To describe new technologies (biomarkers and tests) used to assess and monitor the severity and progression of multiple organ dysfunction syndrome in children as discussed as part of the Eunice Kennedy Shriver National Institute of Child Health and Human Development MODS Workshop (March 26–27, 2015).
Literature review, research data, and expert opinion.
Moderated by an experienced expert from the field, investigators developing and assessing new technologies to improve the care and understanding of critical illness presented their research and the relevant literature.
Summary of presentations and discussion supported and supplemented by relevant literature.
There are many innovative tools and techniques with the potential application for the assessment and monitoring of severity of multiple organ dysfunction syndrome. If the reliability and added value of these candidate technologies can be established, they hold promise to enhance the understanding, monitoring, and perhaps, treatment of multiple organ dysfunction syndrome in children.
1Department of Pediatrics and the Steele Children’s Research Center, University of Arizona College of Medicine—Tucson, Tucson, AZ.
2Department of Pediatrics, Cincinnati Children’s Hospital Medical Center, University of Cincinnati, Cincinnati, OH.
3Biomedical Engineering Department, Viterbi School of Engineering, University of Southern California, Los Angeles, CA.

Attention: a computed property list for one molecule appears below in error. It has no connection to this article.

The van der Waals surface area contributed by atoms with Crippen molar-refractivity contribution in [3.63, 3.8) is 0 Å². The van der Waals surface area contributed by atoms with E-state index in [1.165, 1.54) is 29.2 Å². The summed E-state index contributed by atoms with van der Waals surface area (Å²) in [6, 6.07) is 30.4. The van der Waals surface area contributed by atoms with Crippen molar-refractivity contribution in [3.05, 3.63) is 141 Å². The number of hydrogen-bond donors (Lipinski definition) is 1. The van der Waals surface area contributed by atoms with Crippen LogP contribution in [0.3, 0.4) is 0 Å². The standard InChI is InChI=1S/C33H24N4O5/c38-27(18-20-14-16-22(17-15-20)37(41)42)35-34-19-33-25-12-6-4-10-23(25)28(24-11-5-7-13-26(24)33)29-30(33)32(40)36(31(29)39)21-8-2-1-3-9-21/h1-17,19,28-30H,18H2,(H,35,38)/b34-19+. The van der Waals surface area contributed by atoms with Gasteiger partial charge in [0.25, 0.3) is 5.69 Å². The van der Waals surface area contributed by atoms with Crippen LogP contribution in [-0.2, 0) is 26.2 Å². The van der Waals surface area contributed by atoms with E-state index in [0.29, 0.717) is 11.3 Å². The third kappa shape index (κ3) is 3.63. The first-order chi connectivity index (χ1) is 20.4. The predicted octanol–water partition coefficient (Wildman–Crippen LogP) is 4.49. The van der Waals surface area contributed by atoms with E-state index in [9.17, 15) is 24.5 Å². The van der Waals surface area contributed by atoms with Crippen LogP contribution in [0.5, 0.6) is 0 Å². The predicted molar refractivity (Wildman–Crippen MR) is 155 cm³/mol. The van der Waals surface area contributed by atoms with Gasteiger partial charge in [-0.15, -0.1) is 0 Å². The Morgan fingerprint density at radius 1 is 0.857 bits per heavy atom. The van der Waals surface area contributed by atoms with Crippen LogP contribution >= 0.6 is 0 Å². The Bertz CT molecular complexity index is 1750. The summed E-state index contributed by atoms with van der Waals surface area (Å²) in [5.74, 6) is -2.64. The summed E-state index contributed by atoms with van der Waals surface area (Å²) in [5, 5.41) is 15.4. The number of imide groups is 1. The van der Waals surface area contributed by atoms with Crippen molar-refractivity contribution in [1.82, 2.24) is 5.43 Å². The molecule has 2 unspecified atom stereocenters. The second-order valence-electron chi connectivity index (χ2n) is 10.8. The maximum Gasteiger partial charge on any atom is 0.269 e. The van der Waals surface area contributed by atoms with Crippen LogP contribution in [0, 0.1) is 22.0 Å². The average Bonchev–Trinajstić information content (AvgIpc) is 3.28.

4Department of Pediatrics and Communicable Diseases, C.S. Mott Children’s Hospital, and Department of Biomedical Engineering, Michigan Center for Integrated Research in Critical Care, University of Michigan, Ann Arbor, MI.
5Division of Thoracic Surgery and Critical Care Medicine, Department of Surgery, Ottawa Hospital Research Institute, University of Ottawa, Ottawa, ON, Canada.
6Division of Pediatric Critical Care Medicine, Department of Pediatrics, Sainte-Justine Hospital, Université de Montréal, Montréal, QC, Canada.
This information or content and conclusions are those of the authors and should not be construed as the official position or policy of, nor should any endorsements be inferred by, the National Institutes of Health, the U.S. Department of Health and Human Services, or the U.S. government.
Dr. Wong’s institution received funding from the National Institutes of Health (NIH); he received support for article research from the NIH; and he received funding from holding U.S. Patents for sepsis stratification biomarkers. Dr. Finley received funding from NIH Eunice Kennedy Shriver National Institute of Child Health and Human Development and the NIH, and her institution received funding from NSF and from the Rose Hills Foundation. Dr. Daniels’ institution received funding from NIH (K12 Award), and he received support for article research from the NIH. Dr. Seely received funding from being a Founder and Board Chairman of Therapeutic Monitoring Systems (a company dedicated to bringing variability-directed clinical decision support software products to the bedside to improve care). He has patents related to continuous multiple organ variability analysis and is Founder and Chief Science Officer of Therapeutic Monitoring Systems, a company created to help bring variability-derived clinical decision support to the bedside to improve care. The remaining authors have disclosed that they do not have any potential conflicts of interest.
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